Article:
Merry Christmas to all my readers and followers and I wish you all a happy New Year.
The majority of people who celebrate Christmas Day, whether for religious or cultural reasons or both, do so on 25 December. However, followers of the Orthodox churches generally celebrate Christmas Day thirteen days later, on January 7. The reasons for this difference are interesting and, as I’ll discuss further in this post, are to do with both astronomical measurement and also disagreements between different branches of the Christian church.
The solar year
One of the most fundamental units of time is a the year. A solar year is the term used by astronomers to describe the amount of time that the Sun takes to return to exactly the same position in the cycle of the seasons. This has been accurately measured as 365.2421897 days, to the nearest 7 decimal places.
A solar year is the amount of time from a particular point in the cycle of the seasons to exactly the same point in the following year (e.g from one summer solstice to next or from one spring equinox to the next)
Because a solar year is slightly longer than 365 days, if we were to use a calendar where every year always had exactly 365 days, then the calendar year would slowly run ahead of the solar year at the rate of slightly less than a quarter of a day per year. In about 400 years the calendar would have drifted away from the seasons by about 97 days. So, in the northern hemisphere, the start of spring would be at the end of June, the summer solstice (the day of the year with the most daylight) would be at the end of September and the autumn (or fall) equinox would be at the end of December. To prevent this happening we add an extra day (February 29) every four years. When this happens it is a leap year.
Having a leap year every four years is a key feature of the Julian calendar, named after Julius Caesar, who introduced it in the year 45 BCE, which was used by all Christian countries until 1582. However, if we always have a leap year every four years, this will result in a year which is on average 365.25 days long, which is 0.078 days longer than the actual length of a solar year. This slight over correction causes the Julian calendar to drift backwards gradually from the natural calendar by 7.8 days per 1000 years .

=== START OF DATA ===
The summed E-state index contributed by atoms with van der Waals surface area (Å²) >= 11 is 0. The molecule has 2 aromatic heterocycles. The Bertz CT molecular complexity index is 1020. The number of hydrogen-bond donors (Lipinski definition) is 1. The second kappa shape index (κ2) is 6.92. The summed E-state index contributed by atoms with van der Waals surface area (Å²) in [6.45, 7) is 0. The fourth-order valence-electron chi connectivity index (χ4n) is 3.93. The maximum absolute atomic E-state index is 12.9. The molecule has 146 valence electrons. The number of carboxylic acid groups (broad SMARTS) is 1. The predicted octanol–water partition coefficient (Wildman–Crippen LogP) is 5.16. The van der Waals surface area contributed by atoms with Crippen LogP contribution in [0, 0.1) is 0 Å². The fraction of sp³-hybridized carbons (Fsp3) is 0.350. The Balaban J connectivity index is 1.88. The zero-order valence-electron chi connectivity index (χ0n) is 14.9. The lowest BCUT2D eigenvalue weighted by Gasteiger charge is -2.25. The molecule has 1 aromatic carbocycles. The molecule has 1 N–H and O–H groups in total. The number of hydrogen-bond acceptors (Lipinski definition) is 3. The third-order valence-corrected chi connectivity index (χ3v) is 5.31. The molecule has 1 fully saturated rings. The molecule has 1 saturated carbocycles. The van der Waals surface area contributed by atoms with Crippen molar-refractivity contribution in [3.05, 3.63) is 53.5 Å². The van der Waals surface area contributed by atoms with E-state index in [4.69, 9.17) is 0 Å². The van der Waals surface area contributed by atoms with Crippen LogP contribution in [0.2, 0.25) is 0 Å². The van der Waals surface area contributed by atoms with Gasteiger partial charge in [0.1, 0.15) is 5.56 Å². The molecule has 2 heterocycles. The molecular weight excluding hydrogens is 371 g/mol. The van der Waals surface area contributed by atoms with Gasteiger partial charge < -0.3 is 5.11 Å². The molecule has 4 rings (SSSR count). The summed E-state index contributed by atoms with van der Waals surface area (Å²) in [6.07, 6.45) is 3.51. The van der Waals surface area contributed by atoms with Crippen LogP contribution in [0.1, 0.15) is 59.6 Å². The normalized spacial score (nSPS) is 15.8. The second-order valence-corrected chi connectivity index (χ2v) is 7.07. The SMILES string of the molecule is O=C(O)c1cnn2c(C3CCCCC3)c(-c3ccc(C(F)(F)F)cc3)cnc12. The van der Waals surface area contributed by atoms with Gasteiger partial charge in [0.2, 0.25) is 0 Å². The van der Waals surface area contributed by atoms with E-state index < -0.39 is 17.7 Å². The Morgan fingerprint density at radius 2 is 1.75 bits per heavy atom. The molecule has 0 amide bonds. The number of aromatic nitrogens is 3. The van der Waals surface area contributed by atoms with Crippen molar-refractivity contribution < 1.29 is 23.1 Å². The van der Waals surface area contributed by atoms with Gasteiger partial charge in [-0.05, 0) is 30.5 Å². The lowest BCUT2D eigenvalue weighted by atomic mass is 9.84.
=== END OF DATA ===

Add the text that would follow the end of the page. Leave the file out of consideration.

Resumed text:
Between 325, when the Julian calendar was first used by the church to define the date of Easter, and 1582, it had drifted back by 10 days. So in that year the spring equinox, the first day of spring, when the day and night are roughly 12 hours long, was on March 11 (whereas in 325 it had been on March 21), the day which had the most daylight was Jun 11 and the shortest day was December 11. The spring equinox is used to calculate Easter (see note 1) so the date range on which Easter could fall had drifted back by 10 days.
The Gregorian Calendar
In 1582 Pope Gregory XIII introduced a refinement to prevent the calendar used by the church from drifting any further away from the natural calendar. The change he made was that a century year (e.g. 1600, 1700, 1900, 2000, 2100) could only be a leap year if it was divisible by 400. So 1700, 1800, 1900 would not be not leap years, but 1600 and 2000 would be. He also proposed that the calendar be brought back in line with the seasons so the spring equinox would once again fall on March 21. This required that 10 days be omitted when moving from the old to the new calendar. Pope Gregory’s calendar, which is the one that nearly every country in the world uses today, is called the Gregorian calendar. On average each year is 365.2425 days, which is very close to the length of the solar year.
The Gregorian calendar was quickly adopted by the Catholic countries in Europe. Spain, which at the time included Portugal and much of Italy, adopted it on 4 October 1582. In Spain the day after 4 October 1582 was 15 October 1582, with the days from 5 October to 14 October being simply missed out.